it. To accomplish this, Domesday Book is days in the field at their own expense; and this supposed to have been compiled, which contained without exception, from the great crown vassals to the smallest feudatories; but, if longer service king, as the most dignified person in the comwas required, the prince was obliged to pay his munity, and this allotment was styled his dotroops. In those times, however, when the fate main; while the shares of citizens and warriors, of nations was frequently decided by a single which were likewise in proportion to the merit battle, a continuance in the field for forty days or dignity of each, constituted what was called was sufficient for ordinary occasions. Thus mat- allodiality. But, as it often happened that all the ters seemed once more to be restored nearly to land was not exhausted by these partitions, what their former state. It was now, as much as ever, the remained was considered as the property of the interest of the nation to act with unanimity in community; and in the barbaric codes was called its defence, not only against foreign enemies, but the lands of the fisc. In such German nations against the tyranny of the prince over his sub- as had thus obtained a settlement, it was nejects, or of one part of the subjects over the cessary that there should be a more close connexother. New inconveniencies, however, soon be- ion betwixt the sovereign and the chiefs, as well gan to take place, owing to the gradual improve- as between the chiefs and people, than in others. ments in life and the refinement of manners. This was effected by means of the lands of the From the first institution of military service, a fisc; for of these the sovereign took possession, fine had been accepted instead of actual appear- dealing them out to the chiefs under the burden ance in the field. In the times of barbarity, of appearing in arms whenever he should please however, when men accounted rapine and blood- to call; while the chiefs in like manner dealt out shed their only glory, there were but few who lands to those called their retainers, who were made an offer of this compensation; butas wealth also obliged to supply them with military assistand luxury increased, and the manners of the ance in cases or necessity. Hence a political people became softer, a general unwillingness of system was founded, which had a prodigious following the army into the field became also effect on society in all those countries where it prevalent. A new tenure, called escuage, was prevailed. The intention and tendency of this therefore introduced ; by which the vassal was system was to render the nation independent both only obliged to pay his superior a sum of money at home and abroad; for, while the people were annually instead of attending him into the field. all armed in their common defence, individuals See ESCUAGE, and KNIGHT-SERVICE. Hence were also properly guarded against the attacks of originated taxes and their misapplication; for, as despotism. The power of the chiefs, who formed the king was lord paramount of the whole king- a regular nobility, was a counterpoise to that of dom, it thence happened that the whole escuage the sovereign; while the number of the retainers money collected throughout the nation centered and vassals, constituting the greatness and power in him. The princes, then, instead of recruiting of the nobility, was a proper barrier against aris their armies, frequently filled their coffers with tocratical oppression; for a chief who oppressed the money, or dissipated it otherwise, hiring his vassals evidently acted against his own inmercenaries to defend their territories when tercst. threatened with danger. These being composed The feudal system, it has been well observed of the dregs of the people, and disbanded at the by another writer, was originally grounded on end of every campaign, filled all Europe with a the universal principles of self-defence, and the disorderly banditti, who frequently proved very necessity of relinquishing a portion of our indidangerous to society. To avoid such inconve- vidual rights for the public security. Every niencies, standing armies were introduced, and freeman, therefore, under this system, upon retaxations began to be raised in every European ceiving a portion of the lands which were divided, kingdom. New inconveniencies, however, arose. bound himself to appear in arms against the The sovereigns in most of these kingdoms having enemies of the community. This military service acquired the right of taxation, as well as the com- was the condition upon which he received and mand of the military power, became completely held his lands; and, as they were exempted from despotic : but in England the sovereign was de- every other burden, that tenure, among a warprived of this right by Magna Charta, which was like people, was deemed both easy and honorable. extorted from him (See ENGLAND), so that though The king, or general, who led them to conquest, allowed to command his armies, he could only pay had the largest portion allotted to him; and he them by the voluntary contributions of the people, parcelled it out among those who entered into an or their submitting to such taxations as were obligation to bear arms in his defence. His virtually imposed by themselves.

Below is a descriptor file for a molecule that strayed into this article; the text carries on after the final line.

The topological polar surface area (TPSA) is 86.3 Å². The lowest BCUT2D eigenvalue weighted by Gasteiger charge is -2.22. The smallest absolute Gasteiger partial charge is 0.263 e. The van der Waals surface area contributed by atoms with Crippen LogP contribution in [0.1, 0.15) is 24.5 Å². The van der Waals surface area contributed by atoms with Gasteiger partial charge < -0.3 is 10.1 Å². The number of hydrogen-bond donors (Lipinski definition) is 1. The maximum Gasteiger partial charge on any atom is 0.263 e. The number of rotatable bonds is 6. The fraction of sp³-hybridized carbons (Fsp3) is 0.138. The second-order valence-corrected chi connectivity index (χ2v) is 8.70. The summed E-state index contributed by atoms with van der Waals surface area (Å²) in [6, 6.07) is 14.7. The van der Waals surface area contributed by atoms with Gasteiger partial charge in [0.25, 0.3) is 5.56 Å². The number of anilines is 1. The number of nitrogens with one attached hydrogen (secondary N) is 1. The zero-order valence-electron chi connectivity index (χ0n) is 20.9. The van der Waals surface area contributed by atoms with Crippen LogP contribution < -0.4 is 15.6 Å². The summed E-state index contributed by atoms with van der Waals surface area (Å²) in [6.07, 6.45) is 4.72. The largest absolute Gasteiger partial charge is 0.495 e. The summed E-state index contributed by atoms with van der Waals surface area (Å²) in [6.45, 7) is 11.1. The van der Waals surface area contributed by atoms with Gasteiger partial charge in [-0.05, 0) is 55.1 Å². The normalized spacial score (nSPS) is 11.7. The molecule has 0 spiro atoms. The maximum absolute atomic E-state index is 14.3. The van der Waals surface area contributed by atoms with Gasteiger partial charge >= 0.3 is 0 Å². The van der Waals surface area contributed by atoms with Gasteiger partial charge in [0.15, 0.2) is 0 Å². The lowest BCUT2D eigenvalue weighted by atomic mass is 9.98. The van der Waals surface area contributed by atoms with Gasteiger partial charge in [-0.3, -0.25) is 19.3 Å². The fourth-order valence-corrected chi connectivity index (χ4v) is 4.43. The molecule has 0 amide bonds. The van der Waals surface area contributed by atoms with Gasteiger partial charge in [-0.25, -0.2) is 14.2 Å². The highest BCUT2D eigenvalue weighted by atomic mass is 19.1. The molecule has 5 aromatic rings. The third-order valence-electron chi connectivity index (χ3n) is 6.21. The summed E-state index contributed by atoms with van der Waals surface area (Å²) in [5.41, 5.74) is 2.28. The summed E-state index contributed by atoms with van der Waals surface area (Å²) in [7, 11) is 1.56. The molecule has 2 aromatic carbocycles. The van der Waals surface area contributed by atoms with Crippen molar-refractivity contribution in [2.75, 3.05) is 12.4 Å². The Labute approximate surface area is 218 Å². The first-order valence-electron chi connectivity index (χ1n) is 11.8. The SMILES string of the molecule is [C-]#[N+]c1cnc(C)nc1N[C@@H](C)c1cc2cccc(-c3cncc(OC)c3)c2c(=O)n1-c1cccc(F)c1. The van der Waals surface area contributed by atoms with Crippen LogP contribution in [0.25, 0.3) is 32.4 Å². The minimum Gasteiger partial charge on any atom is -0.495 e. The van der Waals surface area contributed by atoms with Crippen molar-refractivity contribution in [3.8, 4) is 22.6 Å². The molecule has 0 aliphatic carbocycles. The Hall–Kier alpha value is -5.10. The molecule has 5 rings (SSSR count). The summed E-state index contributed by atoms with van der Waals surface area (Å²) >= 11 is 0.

chief officers imitated his example, in distriThe author of A View of Society in Europe, buting portions of lands among their depen(book I. chap. ii. sect. 1). has traced the remote dents, upon the same condition. Thus a feudal sources of the feudal laws in an elegant and con- kingdom resembled a military establishment cise manner. Tacitus informs us, he observes, rather than a civil institution. The names that the individuals of each of the German na- of a soldier and a freeman were synonytions cultivated by turns a tract of land pro- mous. Every proprietor of land, girt with a portionable to their number, for the use of the sword, was ready to march at the summons of whole ; after which each individual received such bis superior, and to take the field against the an allotment of the cultivated tract as his dignity common enemy. The feudal government, howrequired. These nations had not altered their ever, though admirably calculated for defence political principles at the time they overran the against the assaults of any foreign power, was Roman empire; and hence the provinces of it defective in its provisions for the interior order were then divided after the same manner. The of society. The bond of political union was exmost considerable allotment was bestowed on the tremely feeble; and the sources of anarchy were innumerable. The powerful vassals of the crown bours. It was this ineficiency of the feudal soon extorted a confirmation for life of those militia, perhaps, that saved Europe during the grants of land which, being at first purely gra- middle ages from the danger of universal monartuitous, had been bestowed only during pleasure. chy. In times, when princes had little notion They then succeeded in having them converted of confederacies for mutual protection, it is hard into hereditary possessions; and at length in to say, what might not have been the successes rendering them unalienable. The crown vassals, of an Otho the Great, a Frederic Barbarossa, or after having secured the possession of their lands a Philip Augustus, if they could have wielded and dignities, were led by the feudal institutions the whole force of their subjects whenever thóir to new, and still more dangerous encroachments ambition required. If an empire equally extenon the prerogatives of the sovereign. They ob- sive with that of Charlemagne, and supported by tained the power of supreme jurisdiction, both military despotism, had been formed about the civil and criminal, within their own territories; twelfth or thirteenth centuries, the seeds of comthe right of coining money ; together with the merce and liberty, just then beginning to shoot, privilege of carrying on war against their private would have perished; and Europe, reduced to a ejemies in their own name, and by their own barbarous servitude, might have fallen before authority. Subordination was almost lost, and the free barbarians of Tartary. persons of superior rank aspired at indepen- If we look at the feudal polity as a scheme dence. Hence a kingdom, considerable in name of civil freedom, it bears a noble countenance. and extent, was broken into as many separate To the feudal law it is owing, that the very principalities as it contained powerful barons. names of right and privilege were not swept A thousand causes of jealousy and discord sprang away, as in Asia, by the desolating hand ci np among them, and gave rise to as many wars. power. The tyranny which, on every favorable Every country in Europe, wasted or kept in con- moment, was breaking through all barriers, tinual alarm during these endless contests, was would have rioted without control, if, when the filled with castles and places of strength, erected people were poor and disunited, the nobility had for the security of the inhabitants, not against not been brave and free. So far as the sphere foreign force, but against internal hostilities. of feudality extended, it diffused the spirit of Indeed an almost universal anarchy prevailed. liberty, and the notions of private right. Every The guilty escaped punishment, and the innocent one, I think, will acknowledge this, who consicould not find protection. Such was the state of ders the limitations of the services of vassalage, Europe with respect to the interior administra- so cautiously marked in those law-books which tion of government from the seventh to the are the records of customs, the reciprocity of obeleventh century. This system likewise prevented ligation between the lord and his tenant, the nations from acting with vigor in their external consent required in every measure of a legislaoperations. Besides, the feudal anarchy had a tive or general nature, the security, above all, fatal influence on the character and improvement which every vassal found in the administration of the human mind. Without the protection of of justice by his peers, and even (we may in this a regular government, and the certainty of per- sense say) in the trial by combat. The bulk of sonal security, it cannot be expected that men the people, it is true, were degraded by serviwill make any progress in the arts and sciences, tude; but this had no connexion with the feudal or aim at attaining refinement in taste or manners. tenures. In less than a century after the barbarous na- “The peace and good order of society were tions settled in their new conquests, almost all not promoted by this system. Though private the effects of the knowledge and civility which wars did not originate in the feudal customs, it the Romans had spread through Europe dis- is impossible to doubt that they were perappeared. The human mind, neglected, un- petuated by so convenient an institution, which cultivated, and depressed, sunk into the most indeed owed its universal establishment to no profound ignorance. The inhabitants of Europe other cause. And as predominant habits of during this period were not only strangers to the warfare are totally reconcileable with those of ats which embellish a polished age, but desti- industry, not merely by the immediate works of tute of the virtues which abouod among people destruction which render its efforts unavailing, who continue in a simple state.